Alan Adler, MD, practices at Banner Thunderbird Medical Center.
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What is RSV and how may it affect your infant?
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Respiratory Syncytial Virus, more commonly known as RSV, is an extremely common infection which comes around every winter.
Everybody has been exposed to RSV by two years of age. In most cases, RSV simply causes a cold. But according to Dr. Alan Adler, a Pediatric Pulmonologist with Banner Children’s Medical Group at Banner Thunderbird Children’s Center, infants and young children with RSV may develop a form of pneumonia known as bronchiolitis, because children have smaller bronchial tubes that are easily blocked.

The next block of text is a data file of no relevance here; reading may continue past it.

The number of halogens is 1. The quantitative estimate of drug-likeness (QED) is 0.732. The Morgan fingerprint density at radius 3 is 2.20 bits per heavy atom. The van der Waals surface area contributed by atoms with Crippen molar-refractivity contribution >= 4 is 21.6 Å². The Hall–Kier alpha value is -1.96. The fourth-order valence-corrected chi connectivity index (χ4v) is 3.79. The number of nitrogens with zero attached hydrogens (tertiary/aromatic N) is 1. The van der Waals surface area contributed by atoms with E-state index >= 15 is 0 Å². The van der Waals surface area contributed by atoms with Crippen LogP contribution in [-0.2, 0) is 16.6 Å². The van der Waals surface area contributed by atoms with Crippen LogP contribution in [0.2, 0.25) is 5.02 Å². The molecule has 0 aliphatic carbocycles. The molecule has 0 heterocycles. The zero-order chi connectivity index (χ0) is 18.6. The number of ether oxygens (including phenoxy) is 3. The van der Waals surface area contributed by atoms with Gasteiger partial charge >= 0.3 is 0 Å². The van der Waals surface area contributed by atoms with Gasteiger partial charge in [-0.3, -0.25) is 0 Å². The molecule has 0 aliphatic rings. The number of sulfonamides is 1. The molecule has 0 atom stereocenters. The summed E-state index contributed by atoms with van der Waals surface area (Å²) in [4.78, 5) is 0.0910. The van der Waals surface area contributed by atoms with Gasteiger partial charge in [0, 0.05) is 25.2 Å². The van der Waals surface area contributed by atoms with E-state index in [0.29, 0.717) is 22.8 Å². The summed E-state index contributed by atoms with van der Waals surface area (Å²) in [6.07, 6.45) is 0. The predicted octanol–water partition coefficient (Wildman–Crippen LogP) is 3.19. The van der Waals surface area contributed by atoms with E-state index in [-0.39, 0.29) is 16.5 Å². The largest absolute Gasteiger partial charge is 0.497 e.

It has been debated that children who have RSV during infancy are destined to get asthma later on. Some children do have wheezing and asthma after an RSV infection but there is no scientific evidence that they are directly related. Two-thirds of all infants who wheeze grow out of it by the time they are five. Of course, any time your child’s breathing seems abnormal to you, consult with your doctor.
This has been “Ask the Expert” brought to you by Banner Health.
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